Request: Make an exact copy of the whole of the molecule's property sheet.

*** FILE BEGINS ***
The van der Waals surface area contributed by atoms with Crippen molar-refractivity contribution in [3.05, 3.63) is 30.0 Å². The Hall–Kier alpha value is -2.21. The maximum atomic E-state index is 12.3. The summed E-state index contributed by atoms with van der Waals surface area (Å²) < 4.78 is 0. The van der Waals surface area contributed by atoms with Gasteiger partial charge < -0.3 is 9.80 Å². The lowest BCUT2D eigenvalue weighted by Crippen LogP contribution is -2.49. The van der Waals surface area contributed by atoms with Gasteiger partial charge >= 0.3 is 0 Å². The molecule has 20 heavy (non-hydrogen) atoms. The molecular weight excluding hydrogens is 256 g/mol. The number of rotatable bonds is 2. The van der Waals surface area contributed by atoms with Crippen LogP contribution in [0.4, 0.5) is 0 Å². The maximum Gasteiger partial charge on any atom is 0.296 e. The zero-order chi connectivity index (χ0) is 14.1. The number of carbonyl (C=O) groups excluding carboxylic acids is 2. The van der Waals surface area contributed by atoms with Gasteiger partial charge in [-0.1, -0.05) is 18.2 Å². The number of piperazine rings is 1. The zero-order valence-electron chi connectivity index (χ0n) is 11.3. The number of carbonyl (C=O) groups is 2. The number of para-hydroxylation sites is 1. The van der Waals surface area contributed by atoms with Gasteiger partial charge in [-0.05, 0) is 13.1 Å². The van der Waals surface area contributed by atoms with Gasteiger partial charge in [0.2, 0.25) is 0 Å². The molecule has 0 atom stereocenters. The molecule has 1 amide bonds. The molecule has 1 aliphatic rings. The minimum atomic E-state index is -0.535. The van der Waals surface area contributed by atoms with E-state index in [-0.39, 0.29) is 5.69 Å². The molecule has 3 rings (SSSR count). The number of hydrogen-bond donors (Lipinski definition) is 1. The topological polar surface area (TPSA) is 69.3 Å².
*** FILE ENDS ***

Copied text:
The van der Waals surface area contributed by atoms with Crippen molar-refractivity contribution in [3.05, 3.63) is 30.0 Å². The Hall–Kier alpha value is -2.21. The maximum atomic E-state index is 12.3. The summed E-state index contributed by atoms with van der Waals surface area (Å²) < 4.78 is 0. The van der Waals surface area contributed by atoms with Gasteiger partial charge < -0.3 is 9.80 Å². The lowest BCUT2D eigenvalue weighted by Crippen LogP contribution is -2.49. The van der Waals surface area contributed by atoms with Gasteiger partial charge >= 0.3 is 0 Å². The molecule has 20 heavy (non-hydrogen) atoms. The molecular weight excluding hydrogens is 256 g/mol. The number of rotatable bonds is 2. The van der Waals surface area contributed by atoms with Crippen LogP contribution in [0.4, 0.5) is 0 Å². The maximum Gasteiger partial charge on any atom is 0.296 e. The zero-order chi connectivity index (χ0) is 14.1. The number of carbonyl (C=O) groups excluding carboxylic acids is 2. The van der Waals surface area contributed by atoms with Gasteiger partial charge in [-0.1, -0.05) is 18.2 Å². The number of piperazine rings is 1. The zero-order valence-electron chi connectivity index (χ0n) is 11.3. The number of carbonyl (C=O) groups is 2. The number of para-hydroxylation sites is 1. The van der Waals surface area contributed by atoms with Gasteiger partial charge in [-0.05, 0) is 13.1 Å². The van der Waals surface area contributed by atoms with Gasteiger partial charge in [0.2, 0.25) is 0 Å². The molecule has 0 atom stereocenters. The molecule has 1 amide bonds. The molecule has 1 aliphatic rings. The minimum atomic E-state index is -0.535. The van der Waals surface area contributed by atoms with E-state index in [-0.39, 0.29) is 5.69 Å². The molecule has 3 rings (SSSR count). The number of hydrogen-bond donors (Lipinski definition) is 1. The topological polar surface area (TPSA) is 69.3 Å².